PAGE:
Health Department report on Smart Meter health risks

On January 24, 2012, the Santa Cruz County Board of Supervisors in California received a report from the County Health Officer on the health risks of Smart Meters.

The report, written by Santa Cruz County Health Officer Dr. Poki Stewart Namkung, discusses the scientific research as well as the inadequacy of FCC guidelines in protecting public health. She states that governmental agencies for protecting public health and safety, such as health departments, “are the only defense against such involuntary exposure.”

This report was included in a Smart Meter proposal delivered to the Santa Cruz County Board of Supervisor that day. In a letter to the Board, Chief Administrative Officer Susan Mauriello listed five actions which county staff recommended. The complete proposal, including the Health Dept. report is here, as well as at this link: http://sccounty01.co.santa-cruz.ca.us/bds/Govstream/BDSvData/non_legacy/agendas/2012/20120124/PDF/041.pdf

Dr. Namkung’s report is separately here.

After hearing public testimony, the Supervisors approved all these actions that day, including renewing the county’s Smart Meter moratorium.

Excerpts of Health Department report:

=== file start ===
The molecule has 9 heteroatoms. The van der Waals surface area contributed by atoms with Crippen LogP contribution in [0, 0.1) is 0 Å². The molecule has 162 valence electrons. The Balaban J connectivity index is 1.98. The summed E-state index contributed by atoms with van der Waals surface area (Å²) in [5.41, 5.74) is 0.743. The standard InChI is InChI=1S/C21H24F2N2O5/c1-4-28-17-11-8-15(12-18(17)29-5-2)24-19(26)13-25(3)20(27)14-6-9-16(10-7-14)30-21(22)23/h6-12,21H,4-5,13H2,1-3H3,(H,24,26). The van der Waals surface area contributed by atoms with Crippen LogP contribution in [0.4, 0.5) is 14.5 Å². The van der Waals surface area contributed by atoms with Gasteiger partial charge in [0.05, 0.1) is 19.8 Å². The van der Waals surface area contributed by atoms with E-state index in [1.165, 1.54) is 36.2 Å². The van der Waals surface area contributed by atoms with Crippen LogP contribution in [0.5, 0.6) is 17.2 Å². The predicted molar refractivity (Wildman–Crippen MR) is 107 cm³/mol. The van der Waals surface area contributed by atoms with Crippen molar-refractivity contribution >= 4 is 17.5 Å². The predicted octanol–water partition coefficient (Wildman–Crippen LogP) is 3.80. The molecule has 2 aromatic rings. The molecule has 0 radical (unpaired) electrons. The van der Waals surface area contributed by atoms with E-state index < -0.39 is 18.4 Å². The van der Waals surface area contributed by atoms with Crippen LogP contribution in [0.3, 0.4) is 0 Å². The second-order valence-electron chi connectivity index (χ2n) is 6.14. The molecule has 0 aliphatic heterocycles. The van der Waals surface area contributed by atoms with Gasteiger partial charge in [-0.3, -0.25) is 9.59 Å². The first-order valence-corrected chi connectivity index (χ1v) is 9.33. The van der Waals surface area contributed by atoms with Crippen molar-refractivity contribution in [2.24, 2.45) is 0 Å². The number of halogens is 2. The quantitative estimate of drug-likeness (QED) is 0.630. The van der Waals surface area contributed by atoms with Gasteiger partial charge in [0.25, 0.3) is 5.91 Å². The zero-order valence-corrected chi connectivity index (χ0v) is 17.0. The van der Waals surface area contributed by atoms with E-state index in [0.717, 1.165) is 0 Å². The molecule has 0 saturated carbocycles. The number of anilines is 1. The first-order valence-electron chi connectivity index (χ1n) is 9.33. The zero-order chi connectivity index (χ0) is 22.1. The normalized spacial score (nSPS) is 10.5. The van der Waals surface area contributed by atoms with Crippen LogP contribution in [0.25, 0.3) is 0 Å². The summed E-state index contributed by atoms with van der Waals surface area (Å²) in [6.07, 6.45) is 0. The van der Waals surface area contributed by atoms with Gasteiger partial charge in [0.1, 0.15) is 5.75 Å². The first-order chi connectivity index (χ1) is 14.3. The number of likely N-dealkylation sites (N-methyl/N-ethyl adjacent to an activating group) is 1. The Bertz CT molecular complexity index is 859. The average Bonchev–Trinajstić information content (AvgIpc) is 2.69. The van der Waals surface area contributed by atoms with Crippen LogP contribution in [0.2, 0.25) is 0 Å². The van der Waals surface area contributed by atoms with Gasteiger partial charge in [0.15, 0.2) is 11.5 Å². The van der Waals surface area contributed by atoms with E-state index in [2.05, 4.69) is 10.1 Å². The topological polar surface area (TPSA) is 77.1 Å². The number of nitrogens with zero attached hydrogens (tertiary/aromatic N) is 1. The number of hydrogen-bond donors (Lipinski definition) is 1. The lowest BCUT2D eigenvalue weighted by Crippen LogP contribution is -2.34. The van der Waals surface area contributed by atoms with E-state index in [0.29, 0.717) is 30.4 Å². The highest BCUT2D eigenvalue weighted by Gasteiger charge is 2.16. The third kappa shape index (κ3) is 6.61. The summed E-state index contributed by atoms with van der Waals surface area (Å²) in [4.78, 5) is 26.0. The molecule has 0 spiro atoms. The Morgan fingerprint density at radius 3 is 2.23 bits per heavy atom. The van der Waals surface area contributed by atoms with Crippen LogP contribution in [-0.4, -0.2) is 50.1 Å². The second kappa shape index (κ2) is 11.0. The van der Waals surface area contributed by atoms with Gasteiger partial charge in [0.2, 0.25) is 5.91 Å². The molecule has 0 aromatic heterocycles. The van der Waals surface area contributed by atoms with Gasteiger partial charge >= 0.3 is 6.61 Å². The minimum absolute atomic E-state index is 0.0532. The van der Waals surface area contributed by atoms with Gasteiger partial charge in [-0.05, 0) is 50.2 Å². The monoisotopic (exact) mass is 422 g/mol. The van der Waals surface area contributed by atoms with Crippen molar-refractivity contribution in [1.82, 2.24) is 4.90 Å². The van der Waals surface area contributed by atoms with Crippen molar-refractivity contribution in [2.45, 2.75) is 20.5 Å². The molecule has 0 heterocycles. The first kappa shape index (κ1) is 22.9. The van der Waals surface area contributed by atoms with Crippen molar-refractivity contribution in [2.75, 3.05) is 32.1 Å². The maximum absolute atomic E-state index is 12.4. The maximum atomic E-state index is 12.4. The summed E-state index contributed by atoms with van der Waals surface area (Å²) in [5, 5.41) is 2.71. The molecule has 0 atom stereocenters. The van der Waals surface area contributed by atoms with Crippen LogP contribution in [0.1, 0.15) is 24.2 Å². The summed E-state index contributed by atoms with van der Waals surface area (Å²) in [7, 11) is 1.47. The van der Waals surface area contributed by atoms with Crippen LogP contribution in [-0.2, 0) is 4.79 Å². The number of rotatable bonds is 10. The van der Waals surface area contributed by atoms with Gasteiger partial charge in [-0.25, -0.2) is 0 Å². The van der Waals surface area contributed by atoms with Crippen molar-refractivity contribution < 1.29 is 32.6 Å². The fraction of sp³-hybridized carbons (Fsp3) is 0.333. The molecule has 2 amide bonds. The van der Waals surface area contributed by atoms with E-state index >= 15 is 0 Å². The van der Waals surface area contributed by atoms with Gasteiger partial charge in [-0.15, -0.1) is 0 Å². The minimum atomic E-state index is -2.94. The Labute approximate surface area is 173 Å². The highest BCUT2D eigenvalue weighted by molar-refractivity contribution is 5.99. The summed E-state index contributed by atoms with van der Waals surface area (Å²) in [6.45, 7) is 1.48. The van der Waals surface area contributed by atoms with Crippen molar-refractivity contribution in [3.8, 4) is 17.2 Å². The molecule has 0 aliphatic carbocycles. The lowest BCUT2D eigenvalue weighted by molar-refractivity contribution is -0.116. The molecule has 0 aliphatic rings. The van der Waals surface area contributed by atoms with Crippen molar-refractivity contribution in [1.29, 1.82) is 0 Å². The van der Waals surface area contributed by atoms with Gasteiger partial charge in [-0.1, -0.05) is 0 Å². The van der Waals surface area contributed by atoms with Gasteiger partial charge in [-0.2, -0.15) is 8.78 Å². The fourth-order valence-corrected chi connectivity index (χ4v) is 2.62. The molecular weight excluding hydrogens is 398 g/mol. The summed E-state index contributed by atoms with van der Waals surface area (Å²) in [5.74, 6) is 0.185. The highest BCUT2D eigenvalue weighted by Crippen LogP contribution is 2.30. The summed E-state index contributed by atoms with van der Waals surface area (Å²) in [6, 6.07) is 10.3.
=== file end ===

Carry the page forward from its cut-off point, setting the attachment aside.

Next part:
“Meeting the current FCC guidelines only assures that one should not have heat damage from SmartMeter exposure…When it comes to nonthermal effects of RF [radiofrequency electromagnetic radiation], FCC guidelines are irrelevant and cannot be used for any claims of SmartMeter safety unless heat damage is involved.”

“There are no current, relevant public safety standards for pulsed RF involving chronic exposure of the public, nor of sensitive populations, nor of people with metal and medical implants that can be affected by localized heating and by electromagnetic interference…”

“Evidence is accumulating on the results of exposure to RF at non-thermal levels, including increased permeability of the blood-brain barrier in the head, harmful effects on sperm, double strand breaks in DNA which could lead to cancer genesis, stress gene activation indicating an exposure to a toxin, and alterations in brain glucose metabolism.”

This report also discusses the phenomenon known as electrohypersensitivity (EHS) and its prevalence, and states: “Currently, research has demonstrated objective evidence to support the EHS diagnosis defining pathophysiological mechanisms including immune dysregulation in vitro, with increased production of selected cytokines and disruption and dysregulation of catecholamine physiology.”

The report includes ways for the public to reduce their exposure to EMF from cell phones, wireless internet, and other wireless and EMF devices.

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